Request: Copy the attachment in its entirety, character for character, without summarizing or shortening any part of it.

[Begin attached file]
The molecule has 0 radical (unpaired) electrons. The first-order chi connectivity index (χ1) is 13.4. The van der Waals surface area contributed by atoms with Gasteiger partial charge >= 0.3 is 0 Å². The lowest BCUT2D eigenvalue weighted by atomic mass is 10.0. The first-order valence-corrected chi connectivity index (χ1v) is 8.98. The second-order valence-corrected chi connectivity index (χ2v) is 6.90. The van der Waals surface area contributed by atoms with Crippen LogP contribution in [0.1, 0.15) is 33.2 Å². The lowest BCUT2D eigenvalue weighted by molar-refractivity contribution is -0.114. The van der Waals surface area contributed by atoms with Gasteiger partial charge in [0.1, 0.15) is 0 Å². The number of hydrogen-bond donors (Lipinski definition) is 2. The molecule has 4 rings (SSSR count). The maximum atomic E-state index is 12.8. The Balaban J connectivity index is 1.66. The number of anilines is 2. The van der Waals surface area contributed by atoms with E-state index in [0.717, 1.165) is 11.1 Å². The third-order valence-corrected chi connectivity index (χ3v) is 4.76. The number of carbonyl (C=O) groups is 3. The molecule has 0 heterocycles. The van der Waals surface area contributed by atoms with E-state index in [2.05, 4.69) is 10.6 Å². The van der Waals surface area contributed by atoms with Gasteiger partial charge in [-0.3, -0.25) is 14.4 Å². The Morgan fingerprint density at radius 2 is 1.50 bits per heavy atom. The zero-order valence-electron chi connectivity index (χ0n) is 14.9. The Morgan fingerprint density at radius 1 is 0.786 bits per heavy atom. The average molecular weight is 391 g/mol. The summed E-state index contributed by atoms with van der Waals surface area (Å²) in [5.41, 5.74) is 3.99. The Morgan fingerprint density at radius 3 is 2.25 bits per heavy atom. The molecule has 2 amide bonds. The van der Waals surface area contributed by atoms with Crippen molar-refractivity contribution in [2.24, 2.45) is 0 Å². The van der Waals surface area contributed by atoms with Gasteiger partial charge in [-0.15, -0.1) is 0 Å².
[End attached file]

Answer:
The molecule has 0 radical (unpaired) electrons. The first-order chi connectivity index (χ1) is 13.4. The van der Waals surface area contributed by atoms with Gasteiger partial charge >= 0.3 is 0 Å². The lowest BCUT2D eigenvalue weighted by atomic mass is 10.0. The first-order valence-corrected chi connectivity index (χ1v) is 8.98. The second-order valence-corrected chi connectivity index (χ2v) is 6.90. The van der Waals surface area contributed by atoms with Crippen LogP contribution in [0.1, 0.15) is 33.2 Å². The lowest BCUT2D eigenvalue weighted by molar-refractivity contribution is -0.114. The van der Waals surface area contributed by atoms with Gasteiger partial charge in [0.1, 0.15) is 0 Å². The number of hydrogen-bond donors (Lipinski definition) is 2. The molecule has 4 rings (SSSR count). The maximum atomic E-state index is 12.8. The Balaban J connectivity index is 1.66. The number of anilines is 2. The van der Waals surface area contributed by atoms with E-state index in [0.717, 1.165) is 11.1 Å². The third-order valence-corrected chi connectivity index (χ3v) is 4.76. The number of carbonyl (C=O) groups is 3. The molecule has 0 heterocycles. The van der Waals surface area contributed by atoms with E-state index in [2.05, 4.69) is 10.6 Å². The van der Waals surface area contributed by atoms with Gasteiger partial charge in [-0.3, -0.25) is 14.4 Å². The Morgan fingerprint density at radius 2 is 1.50 bits per heavy atom. The zero-order valence-electron chi connectivity index (χ0n) is 14.9. The Morgan fingerprint density at radius 1 is 0.786 bits per heavy atom. The average molecular weight is 391 g/mol. The summed E-state index contributed by atoms with van der Waals surface area (Å²) in [5.41, 5.74) is 3.99. The Morgan fingerprint density at radius 3 is 2.25 bits per heavy atom. The molecule has 2 amide bonds. The van der Waals surface area contributed by atoms with Crippen molar-refractivity contribution in [2.24, 2.45) is 0 Å². The van der Waals surface area contributed by atoms with Gasteiger partial charge in [-0.15, -0.1) is 0 Å².